EY announces 200 new apprenticeships for budding accountants
Yesterday marked the beginning of National Apprenticeship Week 2016 (NAW) and with it came an announcement of 200 opportunities for budding accountancy professionals at EY.
The successful applicants will have the opportunity to gain a globally recognised accountancy qualification with either ICAS or ICAEW, on-the-job training and gain experience on par with university graduates.
Skills Minister Nick Boles voiced a commitment to creating three million new apprenticeships by 2020 earlier this month, citing that employers are in the sole position of understanding what skills they need on their workforce.
Speaking ahead of NAW 2016, he said: “We want to give all young people a chance to make the most of their talents and create a better life for themselves.”
“Businesses and colleges should be congratulated for helping apprenticeships move from strength to strength. I am hugely proud of the success we have achieved together and look forward to even more young people getting the chance to work hard and get on.”
They are pace setters, incredibly enthusiastic, eager to learn and bring a fresh view point to an organisation.
Applications for EY apprenticeships across the UK will open in September 2016 and Maggie Stilwell, Managing Partner for Talent in the UK and Ireland, seems confident in the talent the scheme will attract.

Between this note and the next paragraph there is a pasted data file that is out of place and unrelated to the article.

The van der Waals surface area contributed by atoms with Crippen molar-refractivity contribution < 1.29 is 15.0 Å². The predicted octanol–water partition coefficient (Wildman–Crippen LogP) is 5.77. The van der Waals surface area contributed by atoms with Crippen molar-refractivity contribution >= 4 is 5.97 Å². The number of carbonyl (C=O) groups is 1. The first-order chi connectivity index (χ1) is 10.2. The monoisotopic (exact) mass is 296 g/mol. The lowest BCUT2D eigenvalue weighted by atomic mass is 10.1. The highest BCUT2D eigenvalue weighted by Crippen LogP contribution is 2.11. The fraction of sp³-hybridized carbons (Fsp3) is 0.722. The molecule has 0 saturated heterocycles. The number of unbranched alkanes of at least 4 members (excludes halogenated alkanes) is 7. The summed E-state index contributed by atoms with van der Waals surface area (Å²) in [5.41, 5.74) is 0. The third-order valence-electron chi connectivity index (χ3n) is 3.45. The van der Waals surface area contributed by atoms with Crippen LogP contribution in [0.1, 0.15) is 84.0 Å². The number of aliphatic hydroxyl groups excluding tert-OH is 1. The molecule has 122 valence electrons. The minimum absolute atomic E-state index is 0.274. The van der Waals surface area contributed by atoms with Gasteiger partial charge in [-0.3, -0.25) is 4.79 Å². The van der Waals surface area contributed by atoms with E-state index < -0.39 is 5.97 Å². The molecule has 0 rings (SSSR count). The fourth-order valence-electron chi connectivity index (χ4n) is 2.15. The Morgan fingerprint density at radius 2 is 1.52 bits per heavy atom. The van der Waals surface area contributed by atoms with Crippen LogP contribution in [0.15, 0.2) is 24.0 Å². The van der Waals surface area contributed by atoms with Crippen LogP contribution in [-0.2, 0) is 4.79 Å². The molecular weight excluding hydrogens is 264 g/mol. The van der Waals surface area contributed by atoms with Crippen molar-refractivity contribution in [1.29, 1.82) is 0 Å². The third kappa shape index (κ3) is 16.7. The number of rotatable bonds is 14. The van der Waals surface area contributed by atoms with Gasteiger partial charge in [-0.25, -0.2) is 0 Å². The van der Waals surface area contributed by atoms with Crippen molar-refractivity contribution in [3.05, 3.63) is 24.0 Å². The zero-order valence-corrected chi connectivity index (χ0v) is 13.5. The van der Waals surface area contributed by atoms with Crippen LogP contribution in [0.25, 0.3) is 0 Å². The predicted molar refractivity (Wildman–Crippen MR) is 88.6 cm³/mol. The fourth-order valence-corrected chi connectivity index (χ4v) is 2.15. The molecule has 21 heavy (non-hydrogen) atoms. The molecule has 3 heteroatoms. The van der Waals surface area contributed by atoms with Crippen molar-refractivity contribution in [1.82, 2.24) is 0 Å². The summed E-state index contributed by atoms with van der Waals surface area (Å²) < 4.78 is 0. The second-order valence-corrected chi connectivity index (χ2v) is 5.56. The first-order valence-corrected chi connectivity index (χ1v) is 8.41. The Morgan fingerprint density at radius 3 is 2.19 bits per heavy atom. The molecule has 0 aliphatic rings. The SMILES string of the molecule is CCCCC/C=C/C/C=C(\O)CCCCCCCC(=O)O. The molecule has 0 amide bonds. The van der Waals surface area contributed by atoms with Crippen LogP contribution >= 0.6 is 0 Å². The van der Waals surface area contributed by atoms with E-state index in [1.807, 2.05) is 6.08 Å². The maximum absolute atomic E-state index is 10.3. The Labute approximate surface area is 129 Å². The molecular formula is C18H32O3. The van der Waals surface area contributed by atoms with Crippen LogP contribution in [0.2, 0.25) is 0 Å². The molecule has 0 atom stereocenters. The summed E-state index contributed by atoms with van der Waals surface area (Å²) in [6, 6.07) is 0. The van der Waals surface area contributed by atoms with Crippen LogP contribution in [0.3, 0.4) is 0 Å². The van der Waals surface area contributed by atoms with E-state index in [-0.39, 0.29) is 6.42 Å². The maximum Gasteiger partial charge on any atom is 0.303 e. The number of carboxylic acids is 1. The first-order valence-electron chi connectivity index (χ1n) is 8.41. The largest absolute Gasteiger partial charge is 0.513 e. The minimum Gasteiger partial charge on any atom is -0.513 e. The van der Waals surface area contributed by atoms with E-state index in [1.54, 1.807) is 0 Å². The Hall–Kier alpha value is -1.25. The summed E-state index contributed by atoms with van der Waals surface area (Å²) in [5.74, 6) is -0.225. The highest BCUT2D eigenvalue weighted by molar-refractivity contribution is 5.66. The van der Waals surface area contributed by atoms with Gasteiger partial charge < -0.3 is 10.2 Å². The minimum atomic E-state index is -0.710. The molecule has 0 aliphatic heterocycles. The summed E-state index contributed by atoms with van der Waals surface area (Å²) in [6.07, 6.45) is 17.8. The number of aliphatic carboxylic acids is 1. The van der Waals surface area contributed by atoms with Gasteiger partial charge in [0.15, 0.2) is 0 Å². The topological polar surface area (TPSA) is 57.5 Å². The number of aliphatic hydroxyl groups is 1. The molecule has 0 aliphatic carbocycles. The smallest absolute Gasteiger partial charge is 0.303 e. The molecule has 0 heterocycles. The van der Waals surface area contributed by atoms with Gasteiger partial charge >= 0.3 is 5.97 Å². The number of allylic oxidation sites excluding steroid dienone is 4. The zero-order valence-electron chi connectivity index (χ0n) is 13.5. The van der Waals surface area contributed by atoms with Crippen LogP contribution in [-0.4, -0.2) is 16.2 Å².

She said: “We are seeing impressive school leavers who are hungry for work and keen to start a career in business as an alternative to University. They are pace setters, incredibly enthusiastic, eager to learn and bring a fresh view point to an organisation.
“We also expect the popularity and demand for high quality apprenticeship schemes to rise, especially given the Government’s focus on creating more available places and with the entry of ‘Generation Z’ or post-millennials, who are looking for alternative entry routes into the workplace. With the rising cost of a University education, students are considering their options more carefully than they ever have done before.”
Similar schemes exist for school and college leavers at several of the UK’s biggest accountancy firms, including PwC, KPMG and Deloitte.
However, EY have changed their entry criteria to encompass a wider pool of candidates by eliminating entry stipulations that rely on academic achievements.
“Our aim is to open up the world of work for young people by removing barriers, such as academic entry criteria, and offering a range of different entry routes to suit them.” said Maggie.
“It is a commercial imperative for us to attract talented individuals from all backgrounds. At EY we have seen first-hand how diverse teams working in an inclusive environment can drive a better business performance.”